US 5197818 A
An interlocking joint uses an interlocking mounting bracket to permit the easy incorporation of diagonal braces on the structure. The bracket is primarily intended for use with composite beams that cannot be effectively bolted, nailed, or welded together.
1. A joint construction comprising:
(a) a plurality of interlocking joint members defining an interlocking joint with at least a first and second of said joint members extending out from said joint different directions to define a plane;
(b) said first joint member defining said interlocking joint at least in part by passing through an opening in said second joint member;
(c) said first member and the opening of said second member together defining a narrow passageway through said opening alongside said first joint member;
(d) a bracket having a backing strap passing through said narrow passageway and defining a diagonal brace mount in said plane substantially at the intersection of said first and second joint members at said joint; and,
(e) a diagonal brace positively secured to said mount to provide bracing strength for both longitudinal compression and tension forces exerted along said brace and said mount.
2. Structure according to claim 1 wherein the backing strap of said bracket extends completely through said narrow passageway and defines an additional diagonal brace mount through such that a brace mount is provided on each side of said second joint member, and including a second diagonal brace positively secured to said second brace mount.
3. Structure according to claim 2 wherein said bracket is bifurcated at each end in a Y-shaped configuration paralleling the sides of the joint members at said joint, and the bifurcations bend parallel to and flush against the sides of the respective diagonal brace, straddling the ends of same.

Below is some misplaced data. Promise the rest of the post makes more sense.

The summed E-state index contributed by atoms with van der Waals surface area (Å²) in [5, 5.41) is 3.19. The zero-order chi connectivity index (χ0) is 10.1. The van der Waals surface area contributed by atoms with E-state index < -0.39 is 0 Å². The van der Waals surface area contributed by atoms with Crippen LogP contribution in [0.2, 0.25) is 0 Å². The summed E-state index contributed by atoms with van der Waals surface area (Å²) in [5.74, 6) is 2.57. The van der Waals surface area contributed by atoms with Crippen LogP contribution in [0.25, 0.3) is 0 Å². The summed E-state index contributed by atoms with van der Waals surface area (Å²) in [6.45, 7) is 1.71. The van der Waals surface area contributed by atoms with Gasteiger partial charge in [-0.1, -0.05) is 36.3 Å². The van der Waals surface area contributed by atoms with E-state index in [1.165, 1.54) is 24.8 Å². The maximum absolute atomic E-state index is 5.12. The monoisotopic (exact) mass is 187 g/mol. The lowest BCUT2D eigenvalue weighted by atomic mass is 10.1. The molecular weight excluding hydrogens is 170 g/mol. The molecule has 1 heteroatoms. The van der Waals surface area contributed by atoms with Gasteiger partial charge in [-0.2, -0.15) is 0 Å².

4. Structure according to claim 2 wherein said diagonal mounts are planar extensions of said backing strap and said diagonals are slotted to straddle and seat said respective ends, said planar extensions being dimensioned to lie within the projected external contour of the respective diagonal braces and not project beyond the sides thereof.
5. Structure according to claim 4 wherein said diagonals and braces are both pultruded composites and said diagonals are epoxied to the respective brackets.
This application is a continuation in part of U.S. Pat. No. 5,024,036, filed Jun. 21, 1990 having Ser. No. 541,547 invented by David W. Johnson.
This disclosure is in the field of interlocking beam construction and whereas the invention could be used with many types of construcion materials, it is most useful for smooth, synthetic materials such as pultruded composites. In the parent application the inventor disclosed a number of details of construction as well as structures using interlocking composites as the building material. As can be seen from an inspection of that patent, this type of construction works best with a reticulated lattice structure. Other patents using this same construction are U.S. Pat. No. 4,825,620 issued on STRUCTURAL SUPPORT OF INTERLOCKING LATTICE CONSTRUCTION, U.S. Pat. No. 4,809,146 issued for an ENCLOSURE WITH INTERLOCKING FRAME JOINTS, and a SUPPORT STAND and a WINE RACK of the same basic construction have been patented. There are several other patents pending.
These patents cover details of construction in some cases, and structures in other cases, formed with an interlocking joint that works well in pultruded composites due to the difficulty in attaching one member to the other.